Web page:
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Pioneer Remembers As More Women Begin Fly Fishing | New

MADISON, Wisconsin (AP) – Traditionally considered a men’s sport, fly fishing has grown in popularity among women and girls in recent years, and women make up its largest demographic.

Jen Ripple, editor-in-chief of DUN Magazine, an international women’s fly fishing magazine, said there could be a number of reasons for this, but mostly because the sport has become much more affordable and women are being encouraged to see yourself trying it.

“If they see someone who is just an ordinary woman who picked up a fly rod and had a good time… that’s something women look at and say, ‘Hey, maybe that’s it. -be an activity that I can do with my friends with my family, ”she said.

Fly fishing is a sport similar to conventional fishing which uses a fly instead of a lure and weighted lines instead of monofilament lines.

“The difference is that in a conventional fishing condition you are using a weighted lure,” said Ripple, a professional fly fisherman and fly fishing educator. “Our flies don’t weigh anything, so the way we get our fly to our target is through a weighted line.”

Although dominated by men, fly fishing has a rich history of involving women, Wisconsin Public Radio reported.

Carrie Frost was a fly fisherwoman and pioneer who used her fly fishing experience to start her own business which employed mostly women in Stevens Point.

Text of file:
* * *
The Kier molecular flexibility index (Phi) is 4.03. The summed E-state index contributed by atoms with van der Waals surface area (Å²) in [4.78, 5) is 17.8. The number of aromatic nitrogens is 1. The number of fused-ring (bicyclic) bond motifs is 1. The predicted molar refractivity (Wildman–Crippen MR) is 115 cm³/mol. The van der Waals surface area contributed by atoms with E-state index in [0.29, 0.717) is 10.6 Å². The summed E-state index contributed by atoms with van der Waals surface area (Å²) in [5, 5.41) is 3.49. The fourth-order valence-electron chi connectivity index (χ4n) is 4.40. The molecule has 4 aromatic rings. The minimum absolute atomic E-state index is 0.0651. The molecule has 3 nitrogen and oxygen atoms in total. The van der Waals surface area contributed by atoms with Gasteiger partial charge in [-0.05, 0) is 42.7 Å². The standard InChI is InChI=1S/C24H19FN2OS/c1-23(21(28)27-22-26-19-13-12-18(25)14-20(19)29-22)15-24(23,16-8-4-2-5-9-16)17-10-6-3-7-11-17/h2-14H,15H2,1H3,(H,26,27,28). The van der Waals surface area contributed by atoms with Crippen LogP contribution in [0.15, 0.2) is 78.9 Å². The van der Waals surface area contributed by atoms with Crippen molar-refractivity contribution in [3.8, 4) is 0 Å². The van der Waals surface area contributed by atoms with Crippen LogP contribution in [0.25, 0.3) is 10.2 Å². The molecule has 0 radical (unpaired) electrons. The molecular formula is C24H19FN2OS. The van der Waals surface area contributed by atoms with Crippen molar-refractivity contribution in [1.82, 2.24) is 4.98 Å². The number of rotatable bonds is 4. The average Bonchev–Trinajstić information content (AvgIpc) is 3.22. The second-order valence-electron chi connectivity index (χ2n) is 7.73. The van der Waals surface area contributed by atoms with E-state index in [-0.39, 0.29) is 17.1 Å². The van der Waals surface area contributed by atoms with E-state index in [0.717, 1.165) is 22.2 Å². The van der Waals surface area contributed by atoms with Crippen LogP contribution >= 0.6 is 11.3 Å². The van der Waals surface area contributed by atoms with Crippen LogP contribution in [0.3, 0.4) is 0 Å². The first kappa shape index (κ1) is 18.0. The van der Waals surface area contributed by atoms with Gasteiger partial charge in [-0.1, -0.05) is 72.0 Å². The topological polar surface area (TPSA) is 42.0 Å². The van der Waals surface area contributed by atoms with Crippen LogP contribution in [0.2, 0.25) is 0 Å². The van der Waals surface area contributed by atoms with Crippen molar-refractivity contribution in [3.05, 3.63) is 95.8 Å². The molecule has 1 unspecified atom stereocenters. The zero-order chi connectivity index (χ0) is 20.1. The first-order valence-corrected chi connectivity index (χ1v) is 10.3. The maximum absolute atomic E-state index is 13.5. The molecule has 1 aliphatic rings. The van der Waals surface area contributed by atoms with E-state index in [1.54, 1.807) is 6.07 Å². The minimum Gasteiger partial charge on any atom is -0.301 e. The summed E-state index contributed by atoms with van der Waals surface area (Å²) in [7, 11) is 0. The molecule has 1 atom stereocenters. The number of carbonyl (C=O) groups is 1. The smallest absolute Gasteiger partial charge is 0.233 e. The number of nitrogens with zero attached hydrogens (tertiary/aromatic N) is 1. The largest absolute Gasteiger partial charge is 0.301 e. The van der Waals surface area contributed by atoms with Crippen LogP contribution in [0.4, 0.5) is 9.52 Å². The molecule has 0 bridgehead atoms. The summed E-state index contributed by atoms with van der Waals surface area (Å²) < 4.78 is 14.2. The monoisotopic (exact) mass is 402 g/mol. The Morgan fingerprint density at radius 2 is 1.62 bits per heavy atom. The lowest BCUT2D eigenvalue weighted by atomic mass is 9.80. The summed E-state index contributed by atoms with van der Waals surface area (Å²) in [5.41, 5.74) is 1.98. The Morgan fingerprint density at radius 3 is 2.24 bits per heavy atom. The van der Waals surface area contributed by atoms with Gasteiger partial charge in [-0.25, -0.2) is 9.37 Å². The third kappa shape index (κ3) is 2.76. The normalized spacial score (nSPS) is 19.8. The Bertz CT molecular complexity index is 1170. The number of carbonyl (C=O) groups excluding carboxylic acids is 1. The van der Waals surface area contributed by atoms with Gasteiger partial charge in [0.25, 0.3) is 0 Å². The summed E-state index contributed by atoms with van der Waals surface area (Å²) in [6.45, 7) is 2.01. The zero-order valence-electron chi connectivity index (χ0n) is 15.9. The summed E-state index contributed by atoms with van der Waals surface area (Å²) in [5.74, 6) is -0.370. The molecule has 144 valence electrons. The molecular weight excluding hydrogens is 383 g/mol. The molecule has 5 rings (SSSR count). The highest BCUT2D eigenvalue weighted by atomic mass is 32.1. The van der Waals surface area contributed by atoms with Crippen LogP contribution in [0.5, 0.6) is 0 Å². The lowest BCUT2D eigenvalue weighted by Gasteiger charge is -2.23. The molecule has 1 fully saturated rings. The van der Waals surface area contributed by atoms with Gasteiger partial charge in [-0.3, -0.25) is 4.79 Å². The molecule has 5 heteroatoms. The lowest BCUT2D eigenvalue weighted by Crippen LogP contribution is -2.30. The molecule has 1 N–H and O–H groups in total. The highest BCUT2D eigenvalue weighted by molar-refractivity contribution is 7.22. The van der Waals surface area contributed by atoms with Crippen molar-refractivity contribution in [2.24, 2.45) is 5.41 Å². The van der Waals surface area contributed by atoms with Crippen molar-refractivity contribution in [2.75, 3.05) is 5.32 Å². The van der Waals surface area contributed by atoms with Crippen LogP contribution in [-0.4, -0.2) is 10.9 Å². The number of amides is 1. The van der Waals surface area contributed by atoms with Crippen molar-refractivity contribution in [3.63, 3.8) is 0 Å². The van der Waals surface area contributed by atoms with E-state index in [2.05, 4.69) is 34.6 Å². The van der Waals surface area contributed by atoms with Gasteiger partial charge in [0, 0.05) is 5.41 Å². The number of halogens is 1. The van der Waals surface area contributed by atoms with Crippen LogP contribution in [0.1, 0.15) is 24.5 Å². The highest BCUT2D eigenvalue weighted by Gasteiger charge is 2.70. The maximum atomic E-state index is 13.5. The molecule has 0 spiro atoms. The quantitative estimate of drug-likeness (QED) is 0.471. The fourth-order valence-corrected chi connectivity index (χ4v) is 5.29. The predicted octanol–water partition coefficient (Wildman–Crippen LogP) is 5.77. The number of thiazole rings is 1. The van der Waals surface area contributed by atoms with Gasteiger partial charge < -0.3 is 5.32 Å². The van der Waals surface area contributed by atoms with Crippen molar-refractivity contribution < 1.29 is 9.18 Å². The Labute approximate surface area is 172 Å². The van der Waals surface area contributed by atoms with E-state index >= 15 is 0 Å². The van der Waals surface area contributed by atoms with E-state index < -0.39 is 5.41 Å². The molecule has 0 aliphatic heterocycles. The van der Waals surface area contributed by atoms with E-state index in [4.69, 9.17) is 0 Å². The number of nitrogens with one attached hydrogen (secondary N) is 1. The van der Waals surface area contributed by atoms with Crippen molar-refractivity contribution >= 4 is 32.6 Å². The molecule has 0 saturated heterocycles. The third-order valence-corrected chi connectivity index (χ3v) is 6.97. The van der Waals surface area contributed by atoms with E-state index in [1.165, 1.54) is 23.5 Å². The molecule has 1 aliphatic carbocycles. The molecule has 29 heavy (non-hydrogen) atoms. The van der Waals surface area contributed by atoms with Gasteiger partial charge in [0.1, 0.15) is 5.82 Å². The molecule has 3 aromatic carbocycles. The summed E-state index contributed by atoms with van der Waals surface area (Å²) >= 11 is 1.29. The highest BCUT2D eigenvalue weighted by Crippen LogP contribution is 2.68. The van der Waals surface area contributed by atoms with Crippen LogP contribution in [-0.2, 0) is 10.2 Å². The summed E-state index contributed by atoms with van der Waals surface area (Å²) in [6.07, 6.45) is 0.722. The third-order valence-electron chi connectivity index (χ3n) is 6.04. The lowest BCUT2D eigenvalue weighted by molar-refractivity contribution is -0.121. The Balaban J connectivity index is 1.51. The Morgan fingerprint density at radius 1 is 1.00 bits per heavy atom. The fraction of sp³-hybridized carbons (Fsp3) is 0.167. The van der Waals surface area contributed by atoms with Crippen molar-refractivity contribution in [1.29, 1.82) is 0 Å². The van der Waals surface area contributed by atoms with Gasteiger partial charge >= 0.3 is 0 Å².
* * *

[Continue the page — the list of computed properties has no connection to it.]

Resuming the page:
Ripple said that Frost, born in 1868, had found success in part thanks to her interest in the local environment. She made flies with local feathers and furs to mimic local insects. At the time, the flies mainly came from Europe.

“She also tied up flies that look like the bugs that were in her area,” Ripple said. “And I think that’s a super important part because the flies in English waters don’t always compare in color and size to what she saw in Wisconsin.”

But even before Frost, as early as the 15th century, some historians believe that the first book on fly fishing was written by a nobility born nun, Dame Juliana Berners, who wrote “Treatyse of fysshynge wyth an Angle” or “Corner Fishing Treatise,” which touched on everything from dyeing horsehair for different water conditions to conservatism.

Although she came from an angling family, Ripple didn’t fall in love with the sport right away. It took him enrolling in a fly tying course in Michigan before it really became a passion.

Ripple said the sport is accessible to young children as well, naming Maxine McCormick, a teenage girl many believe to be the best spell caster in the world.

“Fly fishing has absolutely nothing to do with strength, which makes it perfect for women and men young and old,” she said.

And, she said, for male fathers and caregivers, it’s important to pay attention to cues from their children, and especially their daughters, who are showing interest in sports.

“I think a lot of fathers overlook the fact that their daughters might want to try this,” she said.

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